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I'm stumped. Need help!
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jmarkfoley
Asked:
jmarkfoley
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1 Solution
 
Dave BaldwinFixer of ProblemsCommented:
I never did get mysql running on Slackware 10.0.  But Slackware 14.1 is supposed to have taken care of some of those configuration problems.  This page http://www.neiland.net/blog/article/configuring-mariadb-on-slackware-14-1/ and this page http://www.cyberciti.biz/tips/how-do-i-enable-remote-access-to-mysql-database-server.html may help.  The default 'bind-address' is supposed to be 0.0.0.0 to allow connections from anywhere.
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jmarkfoleyAuthor Commented:
Dave Baldwin: I followed the instructions in your link  http://www.neiland.net/blog/article/configuring-mariadb-on-slackware-14-1/. The only different suggestion it has was to

chown -R mysql.mysql /var/lib/MySQL

Though not all files in that folder were owned by mysql.mysql, it didn't seem to make much difference (although, I found lots of useful information on that site, so thanks!). I still get the same error as in my initial posting when I run

'/usr/bin/mysqladmin' -u root -h mail password 'new-password'

So, before I move on trying to solve this, maybe I don't have a problem after all. The command that worked and the command that didn't differ only by the option '-h hostname'. The output of  mysql_install_db says:
PLEASE REMEMBER TO SET A PASSWORD FOR THE MariaDB root USER !
To do so, start the server, then issue the following commands:

'/usr/bin/mysqladmin' -u root password 'new-password'
'/usr/bin/mysqladmin' -u root -h mail password 'new-password'

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Although this commentary say nothing about why I am supposed to run this command twice, once without and once with the -h option, maybe it doesn't mean that  literally. Perhaps the -h option is for accessing the server remotely. And, as your 2nd link says, "By default remote access to the MySQL database server is disabled for security reasons."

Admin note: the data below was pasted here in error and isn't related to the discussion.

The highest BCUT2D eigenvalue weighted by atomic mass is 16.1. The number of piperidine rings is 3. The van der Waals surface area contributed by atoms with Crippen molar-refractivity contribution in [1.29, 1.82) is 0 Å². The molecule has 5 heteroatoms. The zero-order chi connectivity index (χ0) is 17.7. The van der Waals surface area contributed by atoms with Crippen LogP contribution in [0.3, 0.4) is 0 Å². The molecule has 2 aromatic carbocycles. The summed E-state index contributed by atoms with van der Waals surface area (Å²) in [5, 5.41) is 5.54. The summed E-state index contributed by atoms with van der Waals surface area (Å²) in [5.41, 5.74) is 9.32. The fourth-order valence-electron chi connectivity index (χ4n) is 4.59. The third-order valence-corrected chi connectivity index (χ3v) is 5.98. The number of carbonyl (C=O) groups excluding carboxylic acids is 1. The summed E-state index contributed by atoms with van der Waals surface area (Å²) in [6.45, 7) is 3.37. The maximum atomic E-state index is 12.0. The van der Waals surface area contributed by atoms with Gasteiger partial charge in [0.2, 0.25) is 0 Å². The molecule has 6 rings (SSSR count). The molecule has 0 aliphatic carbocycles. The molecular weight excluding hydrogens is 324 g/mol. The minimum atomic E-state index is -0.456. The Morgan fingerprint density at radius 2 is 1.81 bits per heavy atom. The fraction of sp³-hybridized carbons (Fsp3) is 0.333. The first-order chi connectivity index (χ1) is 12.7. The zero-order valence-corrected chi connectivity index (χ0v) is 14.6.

So, since I don't really care about remote access, do you think I could simply ignore the `mysqladmin -h` bit?
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Dave BaldwinFixer of ProblemsCommented:
Maybe.  Can you login to the mysql command line program in the terminal?

mysql -uroot -ppassword
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jmarkfoleyAuthor Commented:
I believe I can (not real familiar with MySQL). Here's what I get when I try:
$ mysql -uroot -p
Enter password:
Welcome to the MariaDB monitor.  Commands end with ; or \g.
Your MariaDB connection id is 3
Server version: 5.5.32-MariaDB MariaDB Server

Copyright (c) 2000, 2014, Oracle, Monty Program Ab and others.

Type 'help;' or '\h' for help. Type '\c' to clear the current input statement.

MariaDB [(none)]>

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Note that I have to give it an empty -p parameter or, if I leave off the -p I get:
$ mysql -uroot